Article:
Steve Cockerell, industry marketing director for Rail at Bentley Systems on how the built environment can optimise technology to think outside the box
What is digital twin technology and why is it so important?
We have seen the industry progress over a number of years from drawings to CAD to BIM, and if we talk about where BIM is headed, and the advancements that can be achieved through that, I think the next evolution will be digital twins and that is certainly a focus for our work, from Bentley’s perspective.
Digital twins is certainly important, one, because, I think there will be multiple digital twins throughout project delivery of an infrastructure- planning, designing and construction but also in operations and maintenance. From my perspective, digital twins can be leveraged in different ways- to improve quality using technologies like 4D construction, simulation and modelling and also to be able to construct right the first time. In an operational scenario, being able to drive up the performance of an asset and ensure its reliability and availability to the end-users are also focus points.
Where does the digital twin technology fit in and how advanced is its use?
I would say its early days, and many industries far more advanced than infrastructure, but there are many projects that are applying the idea of digital twins from small-scale to city-scale developments.
Information from digital twins can be leveraged to make better decisions and simulate how infrastructure will perform in case of a calamity like a flood or a storm. And then, it can be used to calculate how the performance of that infrastructure will affect, in case of a smart city, other infrastructure. This can be taken forward to assess the performance of other assets such as transport, for example. So, for an organisation like the Roads and Transport Authority (RTA) in Dubai, they can have huge gains by connecting all the data and information to simulate scenarios and prepare for any event.
For example, in Northern Europe, cities like Helsinki are building a city-scale digital twin and planning activities such as enhancing the environment for residents and visitors and emergency planning. It’s definitely something that is growing in the industry and when technologies such as the Internet of Things (IoT), machine learning and ultimately artificial intelligence (AI) as well as sensors are added to it, it can mature in the market.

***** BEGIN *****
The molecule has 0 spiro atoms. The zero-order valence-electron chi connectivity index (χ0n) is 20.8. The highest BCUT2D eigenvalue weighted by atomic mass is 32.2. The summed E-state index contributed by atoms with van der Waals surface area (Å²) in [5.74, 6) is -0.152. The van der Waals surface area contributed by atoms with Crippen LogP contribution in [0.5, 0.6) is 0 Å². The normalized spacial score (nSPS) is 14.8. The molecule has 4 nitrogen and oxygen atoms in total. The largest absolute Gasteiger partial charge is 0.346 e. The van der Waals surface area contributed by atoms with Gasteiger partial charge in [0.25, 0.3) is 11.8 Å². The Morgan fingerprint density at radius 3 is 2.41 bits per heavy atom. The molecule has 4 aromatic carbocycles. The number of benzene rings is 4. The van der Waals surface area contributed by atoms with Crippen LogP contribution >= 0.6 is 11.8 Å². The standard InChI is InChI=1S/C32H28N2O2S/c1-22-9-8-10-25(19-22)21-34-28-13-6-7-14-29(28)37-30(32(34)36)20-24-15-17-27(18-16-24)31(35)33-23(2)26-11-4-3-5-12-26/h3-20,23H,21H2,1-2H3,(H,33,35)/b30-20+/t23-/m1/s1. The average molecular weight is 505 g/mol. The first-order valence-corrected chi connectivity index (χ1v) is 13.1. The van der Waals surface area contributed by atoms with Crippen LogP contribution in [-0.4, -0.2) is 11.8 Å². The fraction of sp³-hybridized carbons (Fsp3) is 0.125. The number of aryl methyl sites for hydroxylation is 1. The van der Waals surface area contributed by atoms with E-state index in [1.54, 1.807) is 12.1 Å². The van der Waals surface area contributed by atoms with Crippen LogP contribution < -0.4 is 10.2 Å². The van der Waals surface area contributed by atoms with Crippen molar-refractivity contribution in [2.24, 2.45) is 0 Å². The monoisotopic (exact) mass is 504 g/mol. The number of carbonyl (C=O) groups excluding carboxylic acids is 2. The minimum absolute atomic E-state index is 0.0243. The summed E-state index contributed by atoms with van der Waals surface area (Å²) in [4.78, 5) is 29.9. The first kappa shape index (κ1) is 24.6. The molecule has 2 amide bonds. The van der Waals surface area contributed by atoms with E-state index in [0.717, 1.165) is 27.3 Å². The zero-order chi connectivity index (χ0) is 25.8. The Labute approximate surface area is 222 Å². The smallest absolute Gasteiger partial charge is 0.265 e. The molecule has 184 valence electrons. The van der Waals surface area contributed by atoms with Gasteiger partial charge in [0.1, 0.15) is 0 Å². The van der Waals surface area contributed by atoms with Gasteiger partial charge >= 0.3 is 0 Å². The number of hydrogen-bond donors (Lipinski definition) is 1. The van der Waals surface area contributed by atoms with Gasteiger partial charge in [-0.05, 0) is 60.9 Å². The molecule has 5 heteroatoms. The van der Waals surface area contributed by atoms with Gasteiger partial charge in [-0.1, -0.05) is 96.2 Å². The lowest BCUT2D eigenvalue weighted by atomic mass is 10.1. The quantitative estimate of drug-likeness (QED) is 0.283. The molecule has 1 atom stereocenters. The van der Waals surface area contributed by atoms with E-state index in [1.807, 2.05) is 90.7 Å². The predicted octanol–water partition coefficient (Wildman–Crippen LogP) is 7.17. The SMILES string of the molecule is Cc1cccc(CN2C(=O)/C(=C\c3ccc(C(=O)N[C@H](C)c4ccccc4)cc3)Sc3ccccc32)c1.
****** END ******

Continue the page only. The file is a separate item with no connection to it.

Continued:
Q) What are some of the wider applications of digital twins around the world?
The deliverables of BIM tend to be snapshots at a point in time, whereas the big difference with digital twins is the continuous synchronisation it offers, so one can wind forwards and backwards through the design or operation of an asset.
An example of this is of a railway station in London. With the use of digital twins, authorities are looking at pedestrian simulation and how the station is performing based on the people that are moving through it. And then, in case if this station feeds a concert, how does increasing 50,000 more people in six hours change how that infrastructure performs. So, in the end, the use of information from sensors that measure heat or vibration that are built into infrastructure is delivering that insight to do things in a certain way.
Sustainability is another component of this technology. The Skanska, Costain and STRABAG (SCS) Railway, the second high-speed railway system in the UK has followed the premise that whatever is designed and constructed will generate carbon. Hence, they have linked their designs with cost-estimation and carbon calculation to be able to make different, sustainable decisions when they design and construct. They are keeping a close eye on the materials used and the process followed and looking at the sustainability impact of that decision and connecting that and using analytics to work out the best way to achieve targets set out for sustainability.
So, there are different applications of digital twins and there are different ways on how information can be leveraged to think outside the box and change the outcomes.
How do you see the future of the digital twin technology evolving?
I think the highlight is that with the amount of work that exists, we can’t carry on doing what we have always done, something has got to change, and we have got to work smarter. Because, we can have the best technology in the world, but if we don’t know what to achieve from it and haven’t got everybody moving in the same direction, we are going to fail.
Just to take it to the natural progression, for example, in Dubai, the objective is for the city to be a happy city and all of this technology contributes to the happiness of people- the residents and visitors who are using that service or infrastructure.
And I think that we are all on a journey with our understanding of BIM and as many definitions there were for BIM five years ago, there is an equal or greater number of definitions for digital twins today and who knows what’s coming around the corner!